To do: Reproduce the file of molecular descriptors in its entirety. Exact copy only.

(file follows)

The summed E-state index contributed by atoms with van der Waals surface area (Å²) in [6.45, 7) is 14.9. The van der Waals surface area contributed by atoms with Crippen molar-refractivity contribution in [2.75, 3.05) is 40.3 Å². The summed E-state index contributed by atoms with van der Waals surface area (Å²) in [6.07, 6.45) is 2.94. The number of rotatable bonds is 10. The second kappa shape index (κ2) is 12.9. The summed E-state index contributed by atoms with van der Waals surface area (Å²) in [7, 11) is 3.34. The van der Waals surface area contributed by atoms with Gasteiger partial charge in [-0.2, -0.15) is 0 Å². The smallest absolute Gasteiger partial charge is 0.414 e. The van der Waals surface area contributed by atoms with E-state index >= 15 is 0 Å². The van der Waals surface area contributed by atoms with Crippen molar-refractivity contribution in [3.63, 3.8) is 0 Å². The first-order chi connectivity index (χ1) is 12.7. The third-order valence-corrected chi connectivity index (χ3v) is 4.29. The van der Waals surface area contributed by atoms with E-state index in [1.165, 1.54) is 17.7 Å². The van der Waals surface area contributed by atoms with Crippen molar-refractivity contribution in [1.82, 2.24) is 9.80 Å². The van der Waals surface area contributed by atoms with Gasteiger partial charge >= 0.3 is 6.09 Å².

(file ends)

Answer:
The summed E-state index contributed by atoms with van der Waals surface area (Å²) in [6.45, 7) is 14.9. The van der Waals surface area contributed by atoms with Crippen molar-refractivity contribution in [2.75, 3.05) is 40.3 Å². The summed E-state index contributed by atoms with van der Waals surface area (Å²) in [6.07, 6.45) is 2.94. The number of rotatable bonds is 10. The second kappa shape index (κ2) is 12.9. The summed E-state index contributed by atoms with van der Waals surface area (Å²) in [7, 11) is 3.34. The van der Waals surface area contributed by atoms with Gasteiger partial charge in [-0.2, -0.15) is 0 Å². The smallest absolute Gasteiger partial charge is 0.414 e. The van der Waals surface area contributed by atoms with E-state index >= 15 is 0 Å². The van der Waals surface area contributed by atoms with Crippen molar-refractivity contribution in [3.63, 3.8) is 0 Å². The first-order chi connectivity index (χ1) is 12.7. The third-order valence-corrected chi connectivity index (χ3v) is 4.29. The van der Waals surface area contributed by atoms with E-state index in [1.165, 1.54) is 17.7 Å². The van der Waals surface area contributed by atoms with Crippen molar-refractivity contribution in [1.82, 2.24) is 9.80 Å². The van der Waals surface area contributed by atoms with Gasteiger partial charge >= 0.3 is 6.09 Å².